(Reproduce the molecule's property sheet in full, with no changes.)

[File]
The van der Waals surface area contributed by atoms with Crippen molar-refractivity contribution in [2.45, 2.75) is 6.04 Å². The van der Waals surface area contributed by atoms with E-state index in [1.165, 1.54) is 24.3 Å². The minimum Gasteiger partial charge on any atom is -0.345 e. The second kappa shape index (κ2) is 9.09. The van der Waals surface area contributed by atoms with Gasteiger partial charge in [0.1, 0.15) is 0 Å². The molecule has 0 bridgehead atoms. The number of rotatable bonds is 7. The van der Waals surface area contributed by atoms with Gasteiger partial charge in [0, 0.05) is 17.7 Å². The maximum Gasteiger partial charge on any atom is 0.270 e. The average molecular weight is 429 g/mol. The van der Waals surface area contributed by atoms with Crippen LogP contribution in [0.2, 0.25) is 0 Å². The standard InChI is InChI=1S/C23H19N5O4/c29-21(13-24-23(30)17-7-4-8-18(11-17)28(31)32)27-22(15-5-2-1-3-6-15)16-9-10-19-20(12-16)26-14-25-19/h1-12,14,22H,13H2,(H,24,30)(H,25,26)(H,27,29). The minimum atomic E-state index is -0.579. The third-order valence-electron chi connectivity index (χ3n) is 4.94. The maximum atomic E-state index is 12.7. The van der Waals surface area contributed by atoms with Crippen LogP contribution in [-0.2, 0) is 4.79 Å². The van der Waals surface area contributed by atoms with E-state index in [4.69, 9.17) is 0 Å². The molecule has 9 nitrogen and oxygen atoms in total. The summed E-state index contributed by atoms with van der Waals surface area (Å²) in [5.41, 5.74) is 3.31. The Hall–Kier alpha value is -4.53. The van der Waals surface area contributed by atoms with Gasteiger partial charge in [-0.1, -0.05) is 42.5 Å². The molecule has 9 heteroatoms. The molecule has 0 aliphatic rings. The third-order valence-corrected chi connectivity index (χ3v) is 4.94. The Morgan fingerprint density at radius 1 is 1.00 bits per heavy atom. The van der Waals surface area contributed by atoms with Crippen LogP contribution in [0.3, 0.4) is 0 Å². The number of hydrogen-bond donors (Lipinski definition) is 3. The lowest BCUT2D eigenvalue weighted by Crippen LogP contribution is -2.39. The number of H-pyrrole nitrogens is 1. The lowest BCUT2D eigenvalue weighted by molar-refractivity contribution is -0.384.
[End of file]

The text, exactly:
The van der Waals surface area contributed by atoms with Crippen molar-refractivity contribution in [2.45, 2.75) is 6.04 Å². The van der Waals surface area contributed by atoms with E-state index in [1.165, 1.54) is 24.3 Å². The minimum Gasteiger partial charge on any atom is -0.345 e. The second kappa shape index (κ2) is 9.09. The van der Waals surface area contributed by atoms with Gasteiger partial charge in [0.1, 0.15) is 0 Å². The molecule has 0 bridgehead atoms. The number of rotatable bonds is 7. The van der Waals surface area contributed by atoms with Gasteiger partial charge in [0, 0.05) is 17.7 Å². The maximum Gasteiger partial charge on any atom is 0.270 e. The average molecular weight is 429 g/mol. The van der Waals surface area contributed by atoms with Crippen LogP contribution in [0.2, 0.25) is 0 Å². The standard InChI is InChI=1S/C23H19N5O4/c29-21(13-24-23(30)17-7-4-8-18(11-17)28(31)32)27-22(15-5-2-1-3-6-15)16-9-10-19-20(12-16)26-14-25-19/h1-12,14,22H,13H2,(H,24,30)(H,25,26)(H,27,29). The minimum atomic E-state index is -0.579. The third-order valence-electron chi connectivity index (χ3n) is 4.94. The maximum atomic E-state index is 12.7. The van der Waals surface area contributed by atoms with Crippen LogP contribution in [-0.2, 0) is 4.79 Å². The van der Waals surface area contributed by atoms with E-state index in [4.69, 9.17) is 0 Å². The molecule has 9 nitrogen and oxygen atoms in total. The summed E-state index contributed by atoms with van der Waals surface area (Å²) in [5.41, 5.74) is 3.31. The Hall–Kier alpha value is -4.53. The van der Waals surface area contributed by atoms with Gasteiger partial charge in [-0.1, -0.05) is 42.5 Å². The molecule has 9 heteroatoms. The molecule has 0 aliphatic rings. The third-order valence-corrected chi connectivity index (χ3v) is 4.94. The Morgan fingerprint density at radius 1 is 1.00 bits per heavy atom. The van der Waals surface area contributed by atoms with Crippen LogP contribution in [0.3, 0.4) is 0 Å². The number of hydrogen-bond donors (Lipinski definition) is 3. The lowest BCUT2D eigenvalue weighted by Crippen LogP contribution is -2.39. The number of H-pyrrole nitrogens is 1. The lowest BCUT2D eigenvalue weighted by molar-refractivity contribution is -0.384.